In "Self-Reliance," what are the barriers that prevent us from self-reliance according to Emerson?

Expert Answers

An illustration of the letter 'A' in a speech bubbles

Emerson wrote that "[s]ociety everywhere is in conspiracy against the manhood of every one of its members" and that a man is "clapped into jail by his consciousness." By this, he meant that the requirements imposed by society—some economic, some social—provide barriers to the full expression of one's individuality and, indeed, his self-reliance. This is because the very nature of society seems to incentivize conformity. In order to be polite, to make a living, or just to be accepted, people follow the popular will rather than the dictates of their own conscience.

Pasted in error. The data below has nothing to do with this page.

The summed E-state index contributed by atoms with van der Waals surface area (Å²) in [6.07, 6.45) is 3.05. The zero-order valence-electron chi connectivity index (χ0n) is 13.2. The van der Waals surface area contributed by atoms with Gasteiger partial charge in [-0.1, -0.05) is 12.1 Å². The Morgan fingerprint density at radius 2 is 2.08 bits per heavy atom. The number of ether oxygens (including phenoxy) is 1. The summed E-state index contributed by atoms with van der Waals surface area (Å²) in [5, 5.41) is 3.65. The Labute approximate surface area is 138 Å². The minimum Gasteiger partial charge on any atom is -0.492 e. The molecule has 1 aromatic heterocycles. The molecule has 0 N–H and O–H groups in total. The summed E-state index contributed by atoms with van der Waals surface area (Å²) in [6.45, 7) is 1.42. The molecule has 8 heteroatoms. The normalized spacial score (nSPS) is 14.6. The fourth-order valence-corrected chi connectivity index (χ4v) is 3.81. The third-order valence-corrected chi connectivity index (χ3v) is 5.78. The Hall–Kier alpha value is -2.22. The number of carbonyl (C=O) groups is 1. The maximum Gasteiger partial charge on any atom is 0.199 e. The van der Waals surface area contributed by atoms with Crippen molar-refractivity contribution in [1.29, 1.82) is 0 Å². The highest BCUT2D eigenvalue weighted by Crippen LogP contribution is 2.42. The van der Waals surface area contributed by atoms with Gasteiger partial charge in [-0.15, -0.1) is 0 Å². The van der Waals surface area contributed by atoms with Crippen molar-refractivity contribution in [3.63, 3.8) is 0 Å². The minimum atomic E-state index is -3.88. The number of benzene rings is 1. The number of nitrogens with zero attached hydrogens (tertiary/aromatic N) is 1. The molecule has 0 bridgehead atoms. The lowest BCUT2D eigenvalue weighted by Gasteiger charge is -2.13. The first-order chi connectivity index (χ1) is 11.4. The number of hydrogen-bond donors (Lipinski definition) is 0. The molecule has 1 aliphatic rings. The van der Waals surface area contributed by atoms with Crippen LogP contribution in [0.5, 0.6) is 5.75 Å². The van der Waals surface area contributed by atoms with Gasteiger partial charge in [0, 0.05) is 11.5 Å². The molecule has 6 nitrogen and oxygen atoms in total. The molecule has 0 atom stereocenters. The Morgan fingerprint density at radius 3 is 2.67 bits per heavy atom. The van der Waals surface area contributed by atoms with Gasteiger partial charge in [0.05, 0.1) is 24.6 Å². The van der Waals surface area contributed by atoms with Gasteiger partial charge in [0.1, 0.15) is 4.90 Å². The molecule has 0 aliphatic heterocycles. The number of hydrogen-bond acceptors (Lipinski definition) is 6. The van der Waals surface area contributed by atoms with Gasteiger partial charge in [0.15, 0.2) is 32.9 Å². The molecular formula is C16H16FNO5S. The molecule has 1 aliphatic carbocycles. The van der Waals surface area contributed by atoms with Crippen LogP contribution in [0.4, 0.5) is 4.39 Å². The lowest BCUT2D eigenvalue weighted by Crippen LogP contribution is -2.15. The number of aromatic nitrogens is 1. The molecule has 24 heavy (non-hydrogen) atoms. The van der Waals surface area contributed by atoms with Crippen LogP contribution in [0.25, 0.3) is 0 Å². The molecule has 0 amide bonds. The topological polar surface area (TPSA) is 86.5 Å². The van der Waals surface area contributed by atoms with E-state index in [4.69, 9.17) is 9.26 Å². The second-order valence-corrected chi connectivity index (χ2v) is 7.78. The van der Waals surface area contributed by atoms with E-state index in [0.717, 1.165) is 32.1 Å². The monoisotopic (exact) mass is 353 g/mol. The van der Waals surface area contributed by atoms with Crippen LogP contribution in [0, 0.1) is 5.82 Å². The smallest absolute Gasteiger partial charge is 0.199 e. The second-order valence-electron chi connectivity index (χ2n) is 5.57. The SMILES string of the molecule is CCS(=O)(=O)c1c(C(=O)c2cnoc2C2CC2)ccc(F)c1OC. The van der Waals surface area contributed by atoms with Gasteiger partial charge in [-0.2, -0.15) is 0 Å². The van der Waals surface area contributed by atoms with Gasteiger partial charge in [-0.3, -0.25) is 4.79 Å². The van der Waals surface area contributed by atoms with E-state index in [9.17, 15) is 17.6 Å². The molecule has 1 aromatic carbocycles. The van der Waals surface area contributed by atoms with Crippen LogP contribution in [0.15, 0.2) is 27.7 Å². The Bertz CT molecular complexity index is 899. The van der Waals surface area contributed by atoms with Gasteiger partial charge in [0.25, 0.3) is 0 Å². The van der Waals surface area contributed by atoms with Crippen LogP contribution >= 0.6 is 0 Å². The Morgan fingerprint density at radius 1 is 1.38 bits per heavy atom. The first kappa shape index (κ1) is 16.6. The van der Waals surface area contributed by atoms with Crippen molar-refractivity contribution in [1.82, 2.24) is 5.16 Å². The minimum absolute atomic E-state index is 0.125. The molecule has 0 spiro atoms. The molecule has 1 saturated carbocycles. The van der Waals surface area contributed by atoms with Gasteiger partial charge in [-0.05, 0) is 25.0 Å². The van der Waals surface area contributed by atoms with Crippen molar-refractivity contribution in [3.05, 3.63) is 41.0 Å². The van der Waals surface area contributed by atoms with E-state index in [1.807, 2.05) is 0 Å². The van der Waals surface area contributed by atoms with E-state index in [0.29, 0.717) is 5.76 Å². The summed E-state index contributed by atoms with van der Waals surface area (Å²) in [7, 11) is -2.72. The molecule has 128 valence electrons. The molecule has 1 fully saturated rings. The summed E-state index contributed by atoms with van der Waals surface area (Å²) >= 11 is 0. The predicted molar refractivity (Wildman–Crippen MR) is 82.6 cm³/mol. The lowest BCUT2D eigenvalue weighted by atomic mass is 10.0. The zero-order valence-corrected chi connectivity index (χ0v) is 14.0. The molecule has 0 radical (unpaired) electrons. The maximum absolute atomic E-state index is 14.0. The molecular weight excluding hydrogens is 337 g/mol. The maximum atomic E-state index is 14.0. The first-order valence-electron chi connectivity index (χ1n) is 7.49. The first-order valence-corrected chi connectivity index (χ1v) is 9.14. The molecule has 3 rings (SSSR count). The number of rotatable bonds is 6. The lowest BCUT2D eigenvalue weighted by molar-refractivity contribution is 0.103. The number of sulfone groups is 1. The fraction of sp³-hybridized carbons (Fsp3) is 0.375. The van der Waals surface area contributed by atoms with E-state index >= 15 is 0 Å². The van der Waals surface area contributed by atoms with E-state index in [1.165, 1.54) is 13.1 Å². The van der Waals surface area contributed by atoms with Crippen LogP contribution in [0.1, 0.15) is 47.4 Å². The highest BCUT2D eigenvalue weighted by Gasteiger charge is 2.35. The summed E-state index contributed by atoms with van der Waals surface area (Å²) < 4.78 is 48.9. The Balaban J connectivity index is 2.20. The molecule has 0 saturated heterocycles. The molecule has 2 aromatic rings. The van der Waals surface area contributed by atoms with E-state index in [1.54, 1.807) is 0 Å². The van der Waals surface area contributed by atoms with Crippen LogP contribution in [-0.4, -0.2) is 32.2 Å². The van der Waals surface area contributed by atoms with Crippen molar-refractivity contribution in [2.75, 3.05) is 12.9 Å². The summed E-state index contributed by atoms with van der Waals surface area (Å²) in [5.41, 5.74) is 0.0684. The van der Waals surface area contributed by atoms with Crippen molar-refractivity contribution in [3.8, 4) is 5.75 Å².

Emerson, of course, urges people to do exactly the opposite. He famously exhorts the reader to "trust thyself," to look within for a moral compass, and to act accordingly. Emerson does not downplay the significance to these obstacles to self-actualization. He acknowledges that people who have the courage to act according to the dictates of their own conscience will face the "rage of the cultivated classes." They will also...

(The entire section contains 4 answers and 1136 words.)

Unlock This Answer Now

Start your 48-hour free trial to unlock this answer and thousands more. Enjoy eNotes ad-free and cancel anytime.

Start your 48-Hour Free Trial
Approved by eNotes Editorial Team
An illustration of the letter 'A' in a speech bubbles
Approved by eNotes Editorial Team